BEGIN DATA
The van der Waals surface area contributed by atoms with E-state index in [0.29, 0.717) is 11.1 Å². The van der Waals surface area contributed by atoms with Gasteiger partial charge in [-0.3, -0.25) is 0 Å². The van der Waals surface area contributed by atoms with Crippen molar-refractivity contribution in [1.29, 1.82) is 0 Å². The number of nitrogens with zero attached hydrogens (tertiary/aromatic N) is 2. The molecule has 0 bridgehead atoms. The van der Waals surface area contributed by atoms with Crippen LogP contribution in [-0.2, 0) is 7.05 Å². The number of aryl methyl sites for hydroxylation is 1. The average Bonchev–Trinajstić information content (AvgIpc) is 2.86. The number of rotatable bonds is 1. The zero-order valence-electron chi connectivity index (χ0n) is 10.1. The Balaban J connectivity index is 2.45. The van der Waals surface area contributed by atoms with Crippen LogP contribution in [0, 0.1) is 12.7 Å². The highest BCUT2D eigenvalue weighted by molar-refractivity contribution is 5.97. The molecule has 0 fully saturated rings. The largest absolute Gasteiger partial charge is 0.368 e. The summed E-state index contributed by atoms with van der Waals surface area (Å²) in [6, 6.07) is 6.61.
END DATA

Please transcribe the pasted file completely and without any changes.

The van der Waals surface area contributed by atoms with E-state index in [0.29, 0.717) is 11.1 Å². The van der Waals surface area contributed by atoms with Gasteiger partial charge in [-0.3, -0.25) is 0 Å². The van der Waals surface area contributed by atoms with Crippen molar-refractivity contribution in [1.29, 1.82) is 0 Å². The number of nitrogens with zero attached hydrogens (tertiary/aromatic N) is 2. The molecule has 0 bridgehead atoms. The van der Waals surface area contributed by atoms with Crippen LogP contribution in [-0.2, 0) is 7.05 Å². The number of aryl methyl sites for hydroxylation is 1. The average Bonchev–Trinajstić information content (AvgIpc) is 2.86. The number of rotatable bonds is 1. The zero-order valence-electron chi connectivity index (χ0n) is 10.1. The Balaban J connectivity index is 2.45. The van der Waals surface area contributed by atoms with Crippen LogP contribution in [0, 0.1) is 12.7 Å². The highest BCUT2D eigenvalue weighted by molar-refractivity contribution is 5.97. The molecule has 0 fully saturated rings. The largest absolute Gasteiger partial charge is 0.368 e. The summed E-state index contributed by atoms with van der Waals surface area (Å²) in [6, 6.07) is 6.61.